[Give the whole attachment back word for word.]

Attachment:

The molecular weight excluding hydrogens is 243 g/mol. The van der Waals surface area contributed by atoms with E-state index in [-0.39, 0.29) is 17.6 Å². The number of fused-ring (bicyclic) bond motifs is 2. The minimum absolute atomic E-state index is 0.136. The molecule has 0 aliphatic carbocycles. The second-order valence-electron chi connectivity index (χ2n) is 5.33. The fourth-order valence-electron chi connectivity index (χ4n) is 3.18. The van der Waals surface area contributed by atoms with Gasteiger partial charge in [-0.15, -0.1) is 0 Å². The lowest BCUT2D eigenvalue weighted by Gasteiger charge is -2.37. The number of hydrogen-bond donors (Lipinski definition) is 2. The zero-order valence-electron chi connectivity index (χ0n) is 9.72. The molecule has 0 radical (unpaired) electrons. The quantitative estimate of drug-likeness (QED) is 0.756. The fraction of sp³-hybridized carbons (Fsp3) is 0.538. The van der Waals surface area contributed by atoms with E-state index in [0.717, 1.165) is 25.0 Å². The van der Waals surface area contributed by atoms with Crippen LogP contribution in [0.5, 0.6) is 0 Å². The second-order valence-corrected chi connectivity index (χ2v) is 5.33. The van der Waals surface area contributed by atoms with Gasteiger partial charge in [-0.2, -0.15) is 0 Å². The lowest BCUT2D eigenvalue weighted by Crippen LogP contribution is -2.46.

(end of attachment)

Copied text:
The molecular weight excluding hydrogens is 243 g/mol. The van der Waals surface area contributed by atoms with E-state index in [-0.39, 0.29) is 17.6 Å². The number of fused-ring (bicyclic) bond motifs is 2. The minimum absolute atomic E-state index is 0.136. The molecule has 0 aliphatic carbocycles. The second-order valence-electron chi connectivity index (χ2n) is 5.33. The fourth-order valence-electron chi connectivity index (χ4n) is 3.18. The van der Waals surface area contributed by atoms with Gasteiger partial charge in [-0.15, -0.1) is 0 Å². The lowest BCUT2D eigenvalue weighted by Gasteiger charge is -2.37. The number of hydrogen-bond donors (Lipinski definition) is 2. The zero-order valence-electron chi connectivity index (χ0n) is 9.72. The molecule has 0 radical (unpaired) electrons. The quantitative estimate of drug-likeness (QED) is 0.756. The fraction of sp³-hybridized carbons (Fsp3) is 0.538. The van der Waals surface area contributed by atoms with E-state index in [0.717, 1.165) is 25.0 Å². The van der Waals surface area contributed by atoms with Crippen LogP contribution in [0.5, 0.6) is 0 Å². The second-order valence-corrected chi connectivity index (χ2v) is 5.33. The van der Waals surface area contributed by atoms with Gasteiger partial charge in [-0.2, -0.15) is 0 Å². The lowest BCUT2D eigenvalue weighted by Crippen LogP contribution is -2.46.